With its overdue diesel engine, Ford hopes Territory can now offer buyers competitive fuel economy, writes Glenn Butler
Ford’s Territory was supposed to get a diesel engine years ago. Now it’s here. We drive the all-important new model from Melbourne to Canberra to see if the family favourite can be friendly at the bowser too.
WITH fuel prices on the rise, is Ford’s new turbodiesel Territory the answer for active Australian families?
Carbon taxes and natural disasters are in the news. Both will push petrol prices to record highs, analysts predict, putting even more strain on overstretched family budgets.
So the arrival of Ford’s new Duratorq turbodiesel is welltimed, even if it is years overdue. Ford claims the Territory TDCi uses 25 per cent less fuel than the petrol model, and will get drivers 900km from Melbourne to Sydney on one tank.
If so, it will save Australian families about $540 if they’re travelling 15,000km a year.
Prices are up and down for the Territory range, starting at $39,990 for the TXRWDwith 4.0-litre petrol engine. The TS costs $46,990 and the Titanium, which replaces the Ghia, is priced from $54,990.
The diesel engine adds $3250, all-wheel drive another $5000 and is only available with the Duratorq engine.
Third-row seating is an option on all models. This raises the question: does the diesel make financial sense?
Keen to find out, Carsguide grabbed a Territory TSAWD and took a road trip.
Spotting the 2011 SZ Territory in the parking lot at Ford isn’t hard. The new styling takes inspiration from Ford’s Kinetic global design language. Slimmer headlights and a horizontal grille sit on a re-profiled nose that adds 27mm to Territory’s overall length. New alloys, revised side-skirt and C-pillar give the side-profile a lift. At the rear, new tail-lights are similar to the next Focus— and the liftgate garnish has been removed. It is striking and fresh, although the front and rear themes aren’t quite as cohesive as before.
The new dashboard and centre console from the FG Falcon create a more mature ambience. The update includes Ford’s first touchscreen, which integrates the stereo, aircon and Bluetooth controls.
The Territory has been a success story with 100,000 bought since 2004. And the elements that made the original Territory such a hit with families— seating for up to seven, plenty of luggage space, double-action tailgate — are all still here
Safety also steps up; a knee airbag joins front, side and curtain airbags for a total of seven. Electronic stability control now includes an antirollover program.
The Territory’s new EPAS electric-steering system, which improves fuel economy by 2.5 percent, requires less effort at parking speeds, but can get caught short during three-point turns.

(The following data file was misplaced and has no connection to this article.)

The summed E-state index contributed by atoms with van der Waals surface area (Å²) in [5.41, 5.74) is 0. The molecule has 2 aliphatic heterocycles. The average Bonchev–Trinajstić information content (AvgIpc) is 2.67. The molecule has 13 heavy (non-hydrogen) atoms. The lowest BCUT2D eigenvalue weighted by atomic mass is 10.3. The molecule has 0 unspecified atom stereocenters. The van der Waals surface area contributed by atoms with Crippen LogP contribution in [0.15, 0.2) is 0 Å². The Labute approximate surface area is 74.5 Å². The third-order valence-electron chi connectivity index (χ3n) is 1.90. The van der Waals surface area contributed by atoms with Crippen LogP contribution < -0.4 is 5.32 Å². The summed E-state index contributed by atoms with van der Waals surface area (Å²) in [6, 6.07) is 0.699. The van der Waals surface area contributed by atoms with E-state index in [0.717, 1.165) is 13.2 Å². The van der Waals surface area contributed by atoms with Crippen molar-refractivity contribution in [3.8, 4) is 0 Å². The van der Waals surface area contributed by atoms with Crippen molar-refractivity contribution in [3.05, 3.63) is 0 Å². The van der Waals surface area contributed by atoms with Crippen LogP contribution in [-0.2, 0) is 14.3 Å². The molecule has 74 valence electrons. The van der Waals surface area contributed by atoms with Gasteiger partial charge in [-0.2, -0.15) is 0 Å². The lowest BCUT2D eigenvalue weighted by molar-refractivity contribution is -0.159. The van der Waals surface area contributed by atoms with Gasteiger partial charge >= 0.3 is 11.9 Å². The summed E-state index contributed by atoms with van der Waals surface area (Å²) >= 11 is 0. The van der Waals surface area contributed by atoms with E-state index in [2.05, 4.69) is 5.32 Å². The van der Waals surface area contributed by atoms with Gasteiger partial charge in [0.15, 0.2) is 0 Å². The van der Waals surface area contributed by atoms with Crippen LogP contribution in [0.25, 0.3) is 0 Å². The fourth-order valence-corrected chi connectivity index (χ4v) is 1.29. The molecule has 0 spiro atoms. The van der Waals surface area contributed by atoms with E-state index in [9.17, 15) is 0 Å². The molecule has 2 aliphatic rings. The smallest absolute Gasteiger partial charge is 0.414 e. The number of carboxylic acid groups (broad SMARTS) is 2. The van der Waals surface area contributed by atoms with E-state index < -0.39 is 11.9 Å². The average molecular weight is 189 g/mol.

It’s clear that Ford worked hard to make the Territory TDCi quiet. The Duratorq engine is barely audible at 110km/h. That diesel clatter is apparent when overtaking, but in a subdued way.
The Territory TDCi’s 2.7-litre turbodiesel V6 may have 12 percent more torque (440Nm) than the 4.0-litre six-cylinder petrol engine (391Nm), available from just 1900rpm, however it’s not as quick or responsive.
The product of a Ford/ Peugeot joint-development back in 2004, it has been used to power Jaguars, Peugeots and Citroens in twin-turbo form. The Ford Territory’s single-turbo version produces the same 140kW and 440Nm that it did in the 2004 LandRover Discovery.
The engine is slow to react from standstill and doesn’t get going until 1800rpm. It is also doughy when called on to accelerate once moving. The six-speed gearbox, standard on all models, is smooth— but reluctant to change down.
The transmission’s performance mode offers sharper responses more in tune with driver demands, but is likely to reduce economy, so avoid it where possible.
Towing capacity onRWD models is unchanged: 1600kg for unbraked trailers, or 2300kg with the heavy-duty tow pack. TheAWDmodels can tow up to 2700kg.
Past Albury/Wodonga and a check of the trip computer reveals fuel consumption is worse than expected. Our 9.5L/100km average is far from Ford’s 7.2L/100km ADR82/02 highway claim.
As an experiment, we slow down until the instant fuel reading stays under seven, which happens around 75-80km/h. At this speed it would add 2.5 hours to our 7-hour trip. I’ve got a flight to make, so that’s out of the question. Cruise control stays on the speed limit.
Territory’s cruising comfort is confirmed. No aches and pains from seven hours in the saddle.
The fuel economy story is less positive. Our 9.4L/100km average for the 700km trip is well short of Ford’s 7.2L/100km claim for AWDmodels, and even failed to match the 8.8L/100km combined cycle claim. There’s just two kilometres in the tank according to the trip computer, so we wouldn’t have made Sydney on just the one.
Verdict? Terr versatile and pr and more refine quietness is toplow-RPM turbo unresponsive na
Fuel econom long-distance dr disappointing. A engine to the Te is the right thing Territory TDCi give up too muc top-shelf driving for too little fue
ritory is as ractical as ever, ed. Duratorq’s p-notch, but o-lag and an nature isn’t. my on this easy drive was Adding a diesel erritory range ng to do, but i asks owners to ch of Ford’s ng experience el saving.